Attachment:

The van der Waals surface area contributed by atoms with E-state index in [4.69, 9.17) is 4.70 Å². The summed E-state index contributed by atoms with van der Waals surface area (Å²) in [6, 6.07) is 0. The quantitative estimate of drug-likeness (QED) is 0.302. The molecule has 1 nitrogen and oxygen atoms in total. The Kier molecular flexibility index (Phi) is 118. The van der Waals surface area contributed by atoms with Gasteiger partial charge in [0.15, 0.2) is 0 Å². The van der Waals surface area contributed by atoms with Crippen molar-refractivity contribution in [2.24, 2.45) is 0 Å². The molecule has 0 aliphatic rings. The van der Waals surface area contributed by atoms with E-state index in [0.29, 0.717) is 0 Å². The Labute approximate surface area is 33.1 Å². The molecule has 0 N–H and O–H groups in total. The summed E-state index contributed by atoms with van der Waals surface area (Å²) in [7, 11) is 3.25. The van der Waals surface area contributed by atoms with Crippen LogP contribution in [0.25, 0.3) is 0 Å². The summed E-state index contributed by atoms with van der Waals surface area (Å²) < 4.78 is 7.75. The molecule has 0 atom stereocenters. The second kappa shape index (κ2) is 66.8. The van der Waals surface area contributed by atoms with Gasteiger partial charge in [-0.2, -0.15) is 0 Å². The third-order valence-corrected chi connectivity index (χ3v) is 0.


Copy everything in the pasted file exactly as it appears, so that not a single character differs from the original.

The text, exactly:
The van der Waals surface area contributed by atoms with E-state index in [4.69, 9.17) is 4.70 Å². The summed E-state index contributed by atoms with van der Waals surface area (Å²) in [6, 6.07) is 0. The quantitative estimate of drug-likeness (QED) is 0.302. The molecule has 1 nitrogen and oxygen atoms in total. The Kier molecular flexibility index (Phi) is 118. The van der Waals surface area contributed by atoms with Gasteiger partial charge in [0.15, 0.2) is 0 Å². The van der Waals surface area contributed by atoms with Crippen molar-refractivity contribution in [2.24, 2.45) is 0 Å². The molecule has 0 aliphatic rings. The van der Waals surface area contributed by atoms with E-state index in [0.29, 0.717) is 0 Å². The Labute approximate surface area is 33.1 Å². The molecule has 0 N–H and O–H groups in total. The summed E-state index contributed by atoms with van der Waals surface area (Å²) in [7, 11) is 3.25. The van der Waals surface area contributed by atoms with Crippen LogP contribution in [0.25, 0.3) is 0 Å². The summed E-state index contributed by atoms with van der Waals surface area (Å²) < 4.78 is 7.75. The molecule has 0 atom stereocenters. The second kappa shape index (κ2) is 66.8. The van der Waals surface area contributed by atoms with Gasteiger partial charge in [-0.2, -0.15) is 0 Å². The third-order valence-corrected chi connectivity index (χ3v) is 0.